derion has asked for the wisdom of the Perl Monks concerning the following question:

I have some XML code that I get with LWP::UserAgent.
The XML is declared and seems to contain ISO-8859-1 data with the header:
<?xml version="1.0" encoding="ISO-8859-1"?>...
I used the following code to get the data:
my $url = 'https://some.url/file.xml'; my $LWP_Data; use LWP::UserAgent; $LWP_Data->{ua} = LWP::UserAgent->new; $LWP_Data->{ua}->timeout(7); $LWP_Data->{feed} = $LWP_Data->{ua}->get($url); if ($LWP_Data->{feed}->is_success) { my $xml = $LWP_Data->{feed}->content; use XML::Simple qw(:strict); my $ref = XMLin( $xml, ForceArray => 1,KeyAttr => [ ]); ...

The results of $ref shows corrupted characters, e.g. ü instead of ü which made me think that the original data might not be ISO-8859-1 as declared. After some testing I assume that XML::Simple simply does not care about the declared encoding because the following works.

my $url = 'https://some.url/file.xml'; my $LWP_Data; use LWP::UserAgent; $LWP_Data->{ua} = LWP::UserAgent->new; $LWP_Data->{ua}->timeout(7); $LWP_Data->{feed} = $LWP_Data->{ua}->get($url); if ($LWP_Data->{feed}->is_success) { my $xml = $LWP_Data->{feed}->content; use Encode; my $encoded_xml = Encode::encode_utf8($xml); use XML::Simple qw(:strict); my $ref = XMLin( $encoded_xml, ForceArray => 1,KeyAttr => [ ]); # for a not nested hash ref foreach my $key (keys %{$ref }) { Encode::from_to($ref ->{$key}, "UTF-8", "iso-8859-1"); } ...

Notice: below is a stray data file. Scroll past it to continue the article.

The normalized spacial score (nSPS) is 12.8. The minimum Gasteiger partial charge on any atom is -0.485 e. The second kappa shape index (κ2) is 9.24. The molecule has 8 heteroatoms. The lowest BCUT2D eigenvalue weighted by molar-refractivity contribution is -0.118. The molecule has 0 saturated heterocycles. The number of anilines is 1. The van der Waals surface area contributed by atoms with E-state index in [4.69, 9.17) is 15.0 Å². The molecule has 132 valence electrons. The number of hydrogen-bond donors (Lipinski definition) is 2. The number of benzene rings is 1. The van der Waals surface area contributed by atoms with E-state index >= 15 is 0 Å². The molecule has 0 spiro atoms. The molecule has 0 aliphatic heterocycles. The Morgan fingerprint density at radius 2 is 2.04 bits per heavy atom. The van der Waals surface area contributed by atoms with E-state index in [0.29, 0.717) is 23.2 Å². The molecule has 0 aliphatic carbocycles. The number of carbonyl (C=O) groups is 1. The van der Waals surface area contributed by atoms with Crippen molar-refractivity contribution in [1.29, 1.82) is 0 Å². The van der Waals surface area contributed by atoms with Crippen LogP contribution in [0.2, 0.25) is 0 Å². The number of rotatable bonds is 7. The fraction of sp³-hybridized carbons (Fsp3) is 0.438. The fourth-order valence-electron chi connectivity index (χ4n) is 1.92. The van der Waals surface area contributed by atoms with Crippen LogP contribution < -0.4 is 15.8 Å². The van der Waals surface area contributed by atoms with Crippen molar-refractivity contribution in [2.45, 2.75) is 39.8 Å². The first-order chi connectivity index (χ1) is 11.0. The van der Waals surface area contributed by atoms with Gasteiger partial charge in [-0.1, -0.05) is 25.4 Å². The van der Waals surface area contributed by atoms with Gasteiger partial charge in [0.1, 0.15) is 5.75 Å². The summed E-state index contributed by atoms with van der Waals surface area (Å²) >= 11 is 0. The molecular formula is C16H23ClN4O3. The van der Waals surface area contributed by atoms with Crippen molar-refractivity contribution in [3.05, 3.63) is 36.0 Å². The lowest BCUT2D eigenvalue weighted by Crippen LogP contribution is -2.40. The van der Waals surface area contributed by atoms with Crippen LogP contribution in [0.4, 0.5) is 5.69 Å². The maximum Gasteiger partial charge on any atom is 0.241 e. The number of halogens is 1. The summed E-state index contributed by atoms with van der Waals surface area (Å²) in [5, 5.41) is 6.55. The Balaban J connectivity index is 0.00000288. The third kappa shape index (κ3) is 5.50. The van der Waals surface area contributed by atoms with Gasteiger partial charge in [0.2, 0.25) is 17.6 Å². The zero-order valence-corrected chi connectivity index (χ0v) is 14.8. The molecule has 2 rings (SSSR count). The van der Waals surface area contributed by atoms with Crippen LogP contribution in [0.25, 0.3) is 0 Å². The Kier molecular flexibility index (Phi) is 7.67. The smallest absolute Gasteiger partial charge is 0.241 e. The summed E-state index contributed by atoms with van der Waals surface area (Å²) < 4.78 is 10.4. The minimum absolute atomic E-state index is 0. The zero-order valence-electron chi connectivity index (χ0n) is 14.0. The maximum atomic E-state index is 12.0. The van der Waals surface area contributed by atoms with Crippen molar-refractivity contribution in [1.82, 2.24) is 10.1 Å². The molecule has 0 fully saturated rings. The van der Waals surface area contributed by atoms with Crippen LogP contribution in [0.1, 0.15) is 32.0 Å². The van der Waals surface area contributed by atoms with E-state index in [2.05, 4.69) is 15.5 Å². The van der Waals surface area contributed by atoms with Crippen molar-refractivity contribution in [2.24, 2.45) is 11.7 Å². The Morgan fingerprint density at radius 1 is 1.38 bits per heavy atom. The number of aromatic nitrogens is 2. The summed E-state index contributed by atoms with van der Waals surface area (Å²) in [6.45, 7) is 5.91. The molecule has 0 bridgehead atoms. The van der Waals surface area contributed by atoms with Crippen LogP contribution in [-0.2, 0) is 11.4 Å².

What I found in the forum is: Character Conversion Conundrum (https://perlmonks.org/?node_id=416914) which kind of implies XML::Simple converts to UTF-8 while it is not working when I only convert the results from utf-8 to iso-8859-1.

I am curious if what I assume is correct, if I might have read somewhere what I trialed and errored or if I am on the wrong track with my assumption.

Thanks for your feedback.
Regards
derion

Replies are listed 'Best First'.
Re: XML::Simple and ISO-8859-1 encoding buggy?
by GrandFather (Saint) on May 26, 2021 at 22:03 UTC

    From the XML::Simple documentation:

    SYNOPSIS